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Saturday 19 October 2019
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TT among 64 bad-pay countries to UN

THIS country is one of 64 out of 193 yet to pay their mandatory annual contribution to the United Nation’s regular budget and working capital fund for this year. This is the account that allows the international body to conduct its day-to-day activities.

In a statement read yesterday via his spokesman at the regular noon media briefing in New York, UN Secretary General Antonio Guterres implored member states to pay their dues or risk the organisation defaulting on payments including salaries and goods and services.

To date, member states have paid US$1.99 billion towards the 2019 regular budget assessment. The outstanding amount is US$1.3 billion. Countries' contributions are scaled, with least developed countries paying the minimum cap of 0.01 per cent of the total budget. TT’s contribution to the UN is 0.04 per cent. The United States, the biggest contributor to the UN's budget with 22 per cent, also has not yet paid its 2019 dues.

According to budget documents, via the Ministry of Foreign Affairs, TT’s estimated contribution to the UN Regular Budget and Working Capital Fund in 2019 was to be TT$5.7 million (US$838,000).

Its total contribution to the different bodies including the International Criminal Court (ICC), UN Economic Commission for Latin America and the Caribbean (ECLAC) and the UN Peacekeeping Operations was supposed to be TT$14,157,445. Instead, the country paid only $900,300 to the organisation.

Those contributions were to the ICC, the International Criminal Tribunals and the International Seabed Authority Exchange in the Field of International Law. The 2020 total estimates for Ministry of Foreign Affairs payments to the UN are $14,146,000, including $5.7 million for the regular budget.

In 2018, the country paid $11.34 million to the UN, including $5.6 million to the budget fund.

TT also contributes to other UN departments via other ministries.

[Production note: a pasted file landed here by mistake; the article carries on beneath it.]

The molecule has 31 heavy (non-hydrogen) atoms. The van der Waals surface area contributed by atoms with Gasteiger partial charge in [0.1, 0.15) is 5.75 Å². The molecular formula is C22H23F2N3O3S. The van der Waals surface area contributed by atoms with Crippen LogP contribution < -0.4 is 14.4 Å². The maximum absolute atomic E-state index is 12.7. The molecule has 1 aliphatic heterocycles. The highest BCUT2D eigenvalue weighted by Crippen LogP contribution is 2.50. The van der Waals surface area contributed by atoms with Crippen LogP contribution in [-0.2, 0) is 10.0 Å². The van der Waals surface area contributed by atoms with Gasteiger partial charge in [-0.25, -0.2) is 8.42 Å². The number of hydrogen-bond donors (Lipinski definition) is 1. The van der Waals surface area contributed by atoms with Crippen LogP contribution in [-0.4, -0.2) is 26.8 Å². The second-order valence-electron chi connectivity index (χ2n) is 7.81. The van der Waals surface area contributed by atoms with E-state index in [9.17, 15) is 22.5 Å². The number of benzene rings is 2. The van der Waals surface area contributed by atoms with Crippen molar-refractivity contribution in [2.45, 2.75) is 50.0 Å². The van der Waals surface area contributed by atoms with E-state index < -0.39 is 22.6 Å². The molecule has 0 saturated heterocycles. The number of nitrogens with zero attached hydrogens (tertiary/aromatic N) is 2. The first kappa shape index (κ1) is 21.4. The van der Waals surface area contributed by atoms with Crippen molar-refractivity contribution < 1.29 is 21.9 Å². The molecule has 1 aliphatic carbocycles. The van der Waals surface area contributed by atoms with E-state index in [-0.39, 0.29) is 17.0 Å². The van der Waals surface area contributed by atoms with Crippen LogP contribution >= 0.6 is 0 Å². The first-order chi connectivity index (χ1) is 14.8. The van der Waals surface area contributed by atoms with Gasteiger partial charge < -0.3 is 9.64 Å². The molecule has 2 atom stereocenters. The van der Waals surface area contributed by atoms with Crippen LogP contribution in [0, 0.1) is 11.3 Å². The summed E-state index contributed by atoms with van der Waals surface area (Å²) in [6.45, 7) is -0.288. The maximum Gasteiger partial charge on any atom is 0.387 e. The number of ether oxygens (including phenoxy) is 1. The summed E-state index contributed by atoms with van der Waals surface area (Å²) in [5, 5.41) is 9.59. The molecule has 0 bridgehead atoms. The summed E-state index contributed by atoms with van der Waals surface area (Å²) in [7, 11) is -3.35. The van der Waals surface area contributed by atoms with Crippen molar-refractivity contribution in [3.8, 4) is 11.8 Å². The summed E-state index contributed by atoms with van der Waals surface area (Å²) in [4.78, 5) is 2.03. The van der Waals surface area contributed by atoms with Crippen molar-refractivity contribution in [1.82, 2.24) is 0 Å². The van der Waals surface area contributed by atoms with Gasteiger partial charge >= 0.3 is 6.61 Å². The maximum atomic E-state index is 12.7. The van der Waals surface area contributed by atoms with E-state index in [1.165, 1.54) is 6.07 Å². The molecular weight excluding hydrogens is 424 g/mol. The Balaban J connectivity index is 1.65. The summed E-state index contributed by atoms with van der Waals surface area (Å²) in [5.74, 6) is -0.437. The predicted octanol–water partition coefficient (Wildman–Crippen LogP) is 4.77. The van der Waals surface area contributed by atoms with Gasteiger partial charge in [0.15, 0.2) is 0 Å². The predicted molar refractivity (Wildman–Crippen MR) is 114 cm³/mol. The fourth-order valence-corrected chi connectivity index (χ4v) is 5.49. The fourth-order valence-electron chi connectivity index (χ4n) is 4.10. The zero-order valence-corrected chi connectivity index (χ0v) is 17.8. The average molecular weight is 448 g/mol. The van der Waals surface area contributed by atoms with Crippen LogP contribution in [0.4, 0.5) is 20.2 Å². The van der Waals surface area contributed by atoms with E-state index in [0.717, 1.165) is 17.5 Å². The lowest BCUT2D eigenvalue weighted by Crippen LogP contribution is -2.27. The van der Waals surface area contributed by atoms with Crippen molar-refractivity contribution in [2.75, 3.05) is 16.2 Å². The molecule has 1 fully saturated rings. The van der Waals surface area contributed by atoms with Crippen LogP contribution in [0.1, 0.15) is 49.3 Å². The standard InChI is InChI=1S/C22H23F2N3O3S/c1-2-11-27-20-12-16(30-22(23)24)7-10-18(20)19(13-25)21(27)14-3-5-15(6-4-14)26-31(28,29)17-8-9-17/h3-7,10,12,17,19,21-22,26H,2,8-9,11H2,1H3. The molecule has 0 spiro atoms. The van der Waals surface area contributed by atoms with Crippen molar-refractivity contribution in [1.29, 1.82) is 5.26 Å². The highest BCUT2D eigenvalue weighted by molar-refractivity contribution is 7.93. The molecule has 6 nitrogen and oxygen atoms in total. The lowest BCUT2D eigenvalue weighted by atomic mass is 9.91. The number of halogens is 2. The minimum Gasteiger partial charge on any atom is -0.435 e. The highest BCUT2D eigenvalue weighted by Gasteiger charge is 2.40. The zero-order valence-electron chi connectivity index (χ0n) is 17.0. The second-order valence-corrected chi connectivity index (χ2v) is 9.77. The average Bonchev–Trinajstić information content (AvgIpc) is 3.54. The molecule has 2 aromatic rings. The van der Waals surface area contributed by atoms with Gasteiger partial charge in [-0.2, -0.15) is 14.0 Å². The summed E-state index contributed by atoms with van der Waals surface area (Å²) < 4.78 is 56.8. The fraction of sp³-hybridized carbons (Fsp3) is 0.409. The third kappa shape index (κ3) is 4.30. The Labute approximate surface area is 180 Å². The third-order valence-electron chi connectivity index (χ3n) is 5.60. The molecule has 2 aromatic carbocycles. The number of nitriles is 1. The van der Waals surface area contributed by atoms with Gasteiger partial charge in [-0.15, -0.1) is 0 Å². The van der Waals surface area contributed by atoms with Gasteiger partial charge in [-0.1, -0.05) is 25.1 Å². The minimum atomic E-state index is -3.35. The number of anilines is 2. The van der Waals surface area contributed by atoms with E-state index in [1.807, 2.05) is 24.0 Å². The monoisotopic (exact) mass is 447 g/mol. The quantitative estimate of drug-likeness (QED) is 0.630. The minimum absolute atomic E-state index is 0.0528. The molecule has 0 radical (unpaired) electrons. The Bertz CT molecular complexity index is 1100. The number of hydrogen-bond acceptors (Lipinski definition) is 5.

Foreign Affairs Minister Dennis Moses did not immediately respond to Newsday’s request for comment, nor did a representative of the TT Permanent Mission in New York.

By the end of September, only 70 per cent of total assessments to the regular budget had been paid, compared to 78 per cent at the same time last year. Had the organisation not contained expenditure from the beginning of the year, the SG said, the cash shortfall in October could have reached US$600 million and the organisation would not have had the liquidity to support the opening of the General Assembly, the General Debate and high-level meetings last month.

“To date we have averted major interruption in our operations. These measures are no longer enough. The Secretariat could face a default on salaries and payment on goods and services by the end of November unless more member states pay their budget dues in full… This is a recurrent problem that severely hampers the Secretariat’s ability to fulfil its obligations to the people we serve. We are now driven to prioritise our work on the basis on the availability of cash thus undermining the implantation of mandates decided by governing bodies. The SG therefore looks to member states to resolve the structural issues that underlie this annual crisis without further delay.”

To further curtail spending, the SG has requested cuts in travel, postponing spending on goods and services and discontinuing events scheduled outside official meeting hours, as well as postponing conferences as he reviews further options.

UN spokesman Stephane Dujarric said while the organisation understands that some countries work on different budget cycles and traditionally pay later in the year, “what we are seeing this year is more and more countries are paying much later in the year, which has aggravated the cash crisis.” TT's financial year runs from October 1 to September 30.

“The Secretary General’s message to all countries is they have an obligation under the charter to pay their dues to the UN and all should do it,” Dujarric said.

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